"They help to allow people to relate to what is happening in modern conflicts and the sacrifices of modern soldiers.
"A lot of young children will be fascinated by the displays from Afghanistan. These items may seem commonplace to people using them on a day-to-day basis but they have a huge sentimental value and provenance.
"They also help the museum to preserve the history of the Black Watch for future generations.
"In recent years we have been very lucky to receive many interesting items from conflicts to add to our collection.
"These include an Iraqi AK47 and a box of rations from Iraq in 2003."
Other items in the museum's collection include a German Luger pistol from World War I, a book of pressed flowers from Jerusalem belonging to a Black Watch soldier wounded at Ypres in 1917 and German and Japanese flags from World War Two.
White Flag When Taliban warlords seized power in Kabul in 1996 and established the Islamic Emirate of Afghanistan, the white flag became the national flag of the country. It symbolises the alleged purity of their Islamic faith and government.
After 1997, the Taliban added the Shahadah - the declaration that there is no god but Allah and the prophet Muhammad is his messenger - to the flag.
Pressure Pad This boobytrap was donated to the museum to show the deadly array of weapons they faced in Afghanistan. Taliban fighters made the pressure pad as part of an Improvised Explosive Device (IED) designed to evade detection and kill British soldiers. The device has two metal sections that make an electric circuit when pressure is applied, triggering a nearby bomb.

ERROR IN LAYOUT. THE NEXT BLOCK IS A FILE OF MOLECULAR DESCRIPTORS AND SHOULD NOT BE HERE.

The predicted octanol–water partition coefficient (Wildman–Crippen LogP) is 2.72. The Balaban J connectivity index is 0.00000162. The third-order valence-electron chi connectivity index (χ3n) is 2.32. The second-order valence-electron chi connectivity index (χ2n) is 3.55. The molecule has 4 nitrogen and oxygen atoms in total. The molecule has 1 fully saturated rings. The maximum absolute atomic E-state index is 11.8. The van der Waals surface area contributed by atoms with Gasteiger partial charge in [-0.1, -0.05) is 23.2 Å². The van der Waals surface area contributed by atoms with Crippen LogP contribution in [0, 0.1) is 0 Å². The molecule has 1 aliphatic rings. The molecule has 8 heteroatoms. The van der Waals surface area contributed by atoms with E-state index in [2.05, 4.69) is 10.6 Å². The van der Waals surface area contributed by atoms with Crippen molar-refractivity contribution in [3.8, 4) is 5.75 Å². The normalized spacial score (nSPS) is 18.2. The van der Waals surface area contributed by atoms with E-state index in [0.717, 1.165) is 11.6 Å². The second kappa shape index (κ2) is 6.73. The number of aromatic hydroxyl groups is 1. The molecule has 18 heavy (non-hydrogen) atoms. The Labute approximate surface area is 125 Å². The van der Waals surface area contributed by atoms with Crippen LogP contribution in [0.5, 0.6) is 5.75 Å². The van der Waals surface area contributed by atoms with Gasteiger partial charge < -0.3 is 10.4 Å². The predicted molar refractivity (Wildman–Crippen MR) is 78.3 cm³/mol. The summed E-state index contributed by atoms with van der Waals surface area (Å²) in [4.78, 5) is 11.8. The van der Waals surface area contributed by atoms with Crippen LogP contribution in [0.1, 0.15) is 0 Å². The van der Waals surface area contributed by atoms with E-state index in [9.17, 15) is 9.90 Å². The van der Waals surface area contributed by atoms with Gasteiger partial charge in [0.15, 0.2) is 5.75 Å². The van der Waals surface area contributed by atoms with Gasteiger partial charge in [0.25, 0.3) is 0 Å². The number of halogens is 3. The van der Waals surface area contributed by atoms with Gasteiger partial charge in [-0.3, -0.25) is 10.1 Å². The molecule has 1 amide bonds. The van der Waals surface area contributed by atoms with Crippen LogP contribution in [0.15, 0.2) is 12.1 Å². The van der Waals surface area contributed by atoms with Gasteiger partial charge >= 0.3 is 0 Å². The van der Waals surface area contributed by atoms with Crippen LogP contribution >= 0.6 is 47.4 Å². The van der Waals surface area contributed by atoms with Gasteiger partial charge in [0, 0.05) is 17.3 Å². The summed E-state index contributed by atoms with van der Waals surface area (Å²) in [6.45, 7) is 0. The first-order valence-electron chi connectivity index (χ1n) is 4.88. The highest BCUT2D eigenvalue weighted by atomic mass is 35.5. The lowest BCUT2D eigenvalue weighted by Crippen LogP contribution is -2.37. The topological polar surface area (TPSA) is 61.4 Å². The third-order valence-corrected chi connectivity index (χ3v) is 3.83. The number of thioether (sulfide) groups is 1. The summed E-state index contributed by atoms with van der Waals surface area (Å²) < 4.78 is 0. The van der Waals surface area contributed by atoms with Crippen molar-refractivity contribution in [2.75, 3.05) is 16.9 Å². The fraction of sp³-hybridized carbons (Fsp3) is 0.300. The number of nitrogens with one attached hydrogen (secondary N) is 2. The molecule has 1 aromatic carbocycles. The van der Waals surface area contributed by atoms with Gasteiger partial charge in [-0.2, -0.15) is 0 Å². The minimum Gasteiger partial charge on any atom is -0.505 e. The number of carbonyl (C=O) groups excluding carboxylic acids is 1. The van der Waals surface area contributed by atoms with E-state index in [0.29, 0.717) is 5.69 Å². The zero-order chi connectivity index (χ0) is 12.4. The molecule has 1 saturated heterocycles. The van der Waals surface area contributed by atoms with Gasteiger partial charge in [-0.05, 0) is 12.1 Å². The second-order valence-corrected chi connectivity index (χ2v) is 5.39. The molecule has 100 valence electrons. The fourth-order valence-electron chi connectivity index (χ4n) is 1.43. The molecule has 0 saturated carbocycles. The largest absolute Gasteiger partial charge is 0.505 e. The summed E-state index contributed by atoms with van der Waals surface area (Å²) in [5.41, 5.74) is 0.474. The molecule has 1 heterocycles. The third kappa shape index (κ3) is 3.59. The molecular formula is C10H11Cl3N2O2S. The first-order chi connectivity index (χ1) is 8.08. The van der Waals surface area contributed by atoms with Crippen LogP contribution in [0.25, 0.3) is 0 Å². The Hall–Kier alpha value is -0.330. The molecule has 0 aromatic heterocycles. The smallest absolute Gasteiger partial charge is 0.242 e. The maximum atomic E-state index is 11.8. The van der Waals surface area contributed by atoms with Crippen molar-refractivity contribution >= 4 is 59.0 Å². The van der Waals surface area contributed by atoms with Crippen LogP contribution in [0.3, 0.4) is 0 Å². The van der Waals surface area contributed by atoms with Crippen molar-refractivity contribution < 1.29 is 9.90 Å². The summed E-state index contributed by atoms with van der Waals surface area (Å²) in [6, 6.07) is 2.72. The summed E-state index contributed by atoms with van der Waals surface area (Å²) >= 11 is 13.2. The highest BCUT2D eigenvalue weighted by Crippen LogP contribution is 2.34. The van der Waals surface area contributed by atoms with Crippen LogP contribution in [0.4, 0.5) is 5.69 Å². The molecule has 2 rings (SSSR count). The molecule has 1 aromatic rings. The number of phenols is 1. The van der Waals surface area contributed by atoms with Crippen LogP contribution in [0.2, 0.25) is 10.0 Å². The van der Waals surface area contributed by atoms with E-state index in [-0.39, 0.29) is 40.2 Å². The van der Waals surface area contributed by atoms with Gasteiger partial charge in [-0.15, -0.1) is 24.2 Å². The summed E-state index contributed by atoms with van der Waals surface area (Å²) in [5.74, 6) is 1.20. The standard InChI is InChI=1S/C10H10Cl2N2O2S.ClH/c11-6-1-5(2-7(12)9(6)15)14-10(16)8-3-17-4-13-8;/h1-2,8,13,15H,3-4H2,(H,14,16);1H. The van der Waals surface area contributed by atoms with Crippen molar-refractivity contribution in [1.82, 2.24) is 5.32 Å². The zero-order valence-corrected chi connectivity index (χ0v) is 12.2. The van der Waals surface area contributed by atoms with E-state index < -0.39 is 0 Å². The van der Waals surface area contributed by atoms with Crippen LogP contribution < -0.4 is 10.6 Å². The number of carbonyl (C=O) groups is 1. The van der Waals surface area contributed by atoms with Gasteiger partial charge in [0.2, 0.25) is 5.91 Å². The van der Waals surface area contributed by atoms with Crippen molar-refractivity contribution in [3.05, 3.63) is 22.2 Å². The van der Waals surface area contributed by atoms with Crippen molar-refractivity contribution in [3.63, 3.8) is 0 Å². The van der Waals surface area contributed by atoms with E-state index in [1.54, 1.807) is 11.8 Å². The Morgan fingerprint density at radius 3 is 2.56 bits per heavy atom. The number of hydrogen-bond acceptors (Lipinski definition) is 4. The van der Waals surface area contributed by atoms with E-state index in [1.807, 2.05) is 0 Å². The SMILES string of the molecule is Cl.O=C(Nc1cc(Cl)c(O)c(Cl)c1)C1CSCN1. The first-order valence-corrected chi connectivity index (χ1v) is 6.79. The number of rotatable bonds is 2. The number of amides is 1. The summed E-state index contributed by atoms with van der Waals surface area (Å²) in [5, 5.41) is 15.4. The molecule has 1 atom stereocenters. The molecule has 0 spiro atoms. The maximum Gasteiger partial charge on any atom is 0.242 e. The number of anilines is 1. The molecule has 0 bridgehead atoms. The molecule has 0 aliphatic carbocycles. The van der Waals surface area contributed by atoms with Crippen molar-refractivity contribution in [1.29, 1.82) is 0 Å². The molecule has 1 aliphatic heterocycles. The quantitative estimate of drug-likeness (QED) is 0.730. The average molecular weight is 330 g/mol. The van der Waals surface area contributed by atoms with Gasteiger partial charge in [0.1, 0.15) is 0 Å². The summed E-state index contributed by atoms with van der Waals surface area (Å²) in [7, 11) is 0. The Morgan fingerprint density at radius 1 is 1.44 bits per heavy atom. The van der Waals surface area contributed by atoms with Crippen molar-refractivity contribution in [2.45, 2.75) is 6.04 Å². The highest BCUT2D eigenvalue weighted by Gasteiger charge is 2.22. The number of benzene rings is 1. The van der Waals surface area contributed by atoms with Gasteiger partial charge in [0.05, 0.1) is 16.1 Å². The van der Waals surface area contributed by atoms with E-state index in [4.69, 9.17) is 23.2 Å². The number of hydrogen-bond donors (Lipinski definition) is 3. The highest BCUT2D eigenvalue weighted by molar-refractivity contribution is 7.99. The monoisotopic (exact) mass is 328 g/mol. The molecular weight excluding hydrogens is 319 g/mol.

Bunker Buster This rocket launcher was also gifted to the museum. The bazooka-style weapon was used by troops to destroy compounds and fortified positions.
The High Explosive Anti-Tank (HEAT) Warhead Launcher was fired from the shoulder. It was very effective against Taliban using thick compound walls to snipe at British soldiers.
Troops to cross paths
Scots troops will cross paths as they leave and arrive in Afghanistan in Spring.
Soldiers of 2 Scots, The Royal Highland Fusiliers, and 5 Scots, The Argyll and Sutherland Highlanders, are due home in April.
Meanwhile, hundreds of Royal Marines from 45 Commando in Arbroath will go over to the Nad-e-Ali district at the same time.
They will join 4 Scots, the Highlanders, 100 soldiers of the Royal Scots Dragoon Guards and TA troops from the 6th and 7th battalions to train Afghan forces.
Around 120 personnel from RAF Lossiemouth's 617 Squadron will also carry out patrols from a base at Kandahar Air Field.
Some 200 from RAF Leuchars will provide security for a main Nato air base.
Following a training period in Kenya this year, soldiers of 3 Scots, the Black Watch, are due to go to Afghanistan in around a year's time.
Troops from 1 Scots, the Royal Scots Borderers, arrived back from Afghanistan in October. They were deployed to shovel snow on the streets of Edinburgh in early December and were officially stood down for Christmas on December 17.
In October 400 troops from 1 Scots marched down Edinburgh's Royal Mile as part of their homecoming parade. Army chiefs are planning similar parades for soldiers coming back in 2011.